Studies in mice show that a drug used to treat diabetes, called metformin, may be helpful in combatting a common and potentially fatal liver disorder. The discovery, reported in the September issue of Nature Medicine, may lead to the development of the first drug to treat people who suffer from the condition known as fatty liver, the researchers say.
"We found that the drug completely cured fatty liver in mice. We didn't expect results this good," says Anna Mae Diehl, a professor of medicine at Johns Hopkins and principal investigator of the study. "Our results indicate that metformin may help treat fatty liver disease in patients with obesity-related insulin resistance. This is a large number of patients with the disorder, perhaps as many as 30 to 50 percent."
Almost a quarter of adults in many industrialized countries suffer from excessive fat accumulation in the liver, a condition associated with obesity and type 2 diabetes. The disorder can lead to chronic liver disease, and once liver disease develops, it becomes one of the most common causes of death in this population. Currently, no drug treatments exist, and marginally useful therapies rely on dieting and exercise.
For several years, researchers have known that high levels of insulin and insulin-resistance are associated with fatty liver, but it remained unclear whether or not these alterations played a direct role in the development of the liver disorder. Taking its possible role as a cue, however, Diehl and her colleagues wondered whether the drug metformin, which sensitizes the body to the effects of insulin, might prove effective against fighting the condition. To find out, they gave the drug to obese, insulin-resistant mice who had fatty livers and studied them in comparison with similar mice who did not receive the drug.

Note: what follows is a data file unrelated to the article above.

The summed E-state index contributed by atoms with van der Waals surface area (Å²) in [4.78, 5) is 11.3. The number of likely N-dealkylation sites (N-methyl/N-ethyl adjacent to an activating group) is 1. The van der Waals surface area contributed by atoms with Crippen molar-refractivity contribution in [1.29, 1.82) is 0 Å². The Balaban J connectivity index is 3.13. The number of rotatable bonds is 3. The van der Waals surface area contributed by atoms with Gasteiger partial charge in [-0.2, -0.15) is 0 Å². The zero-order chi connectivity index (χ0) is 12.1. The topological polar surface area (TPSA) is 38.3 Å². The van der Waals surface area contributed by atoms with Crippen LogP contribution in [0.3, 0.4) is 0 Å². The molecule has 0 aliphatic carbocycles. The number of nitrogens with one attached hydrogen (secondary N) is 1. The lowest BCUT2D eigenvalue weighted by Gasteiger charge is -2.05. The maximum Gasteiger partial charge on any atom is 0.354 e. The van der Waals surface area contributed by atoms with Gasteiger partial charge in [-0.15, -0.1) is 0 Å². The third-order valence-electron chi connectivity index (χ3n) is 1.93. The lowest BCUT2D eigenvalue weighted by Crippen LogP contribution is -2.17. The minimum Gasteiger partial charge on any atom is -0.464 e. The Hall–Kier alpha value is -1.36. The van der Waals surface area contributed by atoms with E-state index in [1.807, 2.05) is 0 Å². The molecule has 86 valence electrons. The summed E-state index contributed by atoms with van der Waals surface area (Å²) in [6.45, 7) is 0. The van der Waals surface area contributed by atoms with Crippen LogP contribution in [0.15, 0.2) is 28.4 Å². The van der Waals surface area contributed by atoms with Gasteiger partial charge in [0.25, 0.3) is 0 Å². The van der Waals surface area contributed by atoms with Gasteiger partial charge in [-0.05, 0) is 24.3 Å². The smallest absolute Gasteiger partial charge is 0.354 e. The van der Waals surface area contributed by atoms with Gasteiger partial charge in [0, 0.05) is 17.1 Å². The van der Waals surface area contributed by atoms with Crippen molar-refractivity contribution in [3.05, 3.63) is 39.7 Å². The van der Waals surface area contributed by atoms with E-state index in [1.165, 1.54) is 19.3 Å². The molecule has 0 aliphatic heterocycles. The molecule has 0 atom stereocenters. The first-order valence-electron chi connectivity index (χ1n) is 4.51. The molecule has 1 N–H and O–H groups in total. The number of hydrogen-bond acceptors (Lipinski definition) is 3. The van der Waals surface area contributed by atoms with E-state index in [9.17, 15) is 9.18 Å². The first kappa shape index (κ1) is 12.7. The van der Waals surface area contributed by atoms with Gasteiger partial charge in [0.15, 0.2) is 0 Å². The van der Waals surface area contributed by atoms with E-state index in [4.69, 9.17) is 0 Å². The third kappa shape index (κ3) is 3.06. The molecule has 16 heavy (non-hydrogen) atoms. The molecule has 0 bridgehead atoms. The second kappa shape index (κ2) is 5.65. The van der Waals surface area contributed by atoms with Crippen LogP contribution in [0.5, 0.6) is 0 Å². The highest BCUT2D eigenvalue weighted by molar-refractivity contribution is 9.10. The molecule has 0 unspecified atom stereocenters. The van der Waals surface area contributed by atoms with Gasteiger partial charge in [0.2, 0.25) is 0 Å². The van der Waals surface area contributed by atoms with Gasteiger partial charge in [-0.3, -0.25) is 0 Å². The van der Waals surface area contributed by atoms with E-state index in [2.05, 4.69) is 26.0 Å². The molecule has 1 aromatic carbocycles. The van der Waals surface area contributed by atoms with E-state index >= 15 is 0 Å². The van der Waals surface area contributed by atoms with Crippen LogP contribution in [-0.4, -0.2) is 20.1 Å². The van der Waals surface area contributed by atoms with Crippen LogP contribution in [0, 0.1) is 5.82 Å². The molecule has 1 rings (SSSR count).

The researchers discovered that mice who took the metformin were cured of their fatty liver completely. Although the drug is known to decrease appetite and overeating has been shown to encourage the formation of fatty liver, the researchers found that modestly restricting calorie intake did little to improve the fatty liver problem in these mice.
To investigate how metformin worked, Diehl and her colleagues examined tissue and blood samples collected post-mortem and discovered that mice who had taken the drug had lower levels of tumor necrosis factor alpha in their livers than those who had not. TNF alpha is a protein produced by the body during inflammation. It also promotes insulin resistance. The scientists speculate that the drug works by inhibiting liver production of TNF alpha, thus improving liver insulin resistance and its consequences, including lipid accumulation in the liver.
"Although these studies are preliminary, our data justify cautious evaluation of metformin as a treatment for fatty liver disease," Diehl says. "And although one of the side effects of this drug is lactic acidosis, a buildup of lactic acid, which is more serious in people with liver disease, we found no evidence of toxicity in the mice we studied." The researchers next plan to test the drug in other animal models.
Other authors of the study include Hui Zhi Lin, Shi Qi Yang, Christine Chuckaree, Francis Kuhajda and Gabriele Ronnet from Hopkins.
To learn more about gastrointestinal disorders, visit http://www.hopkins-gi.org.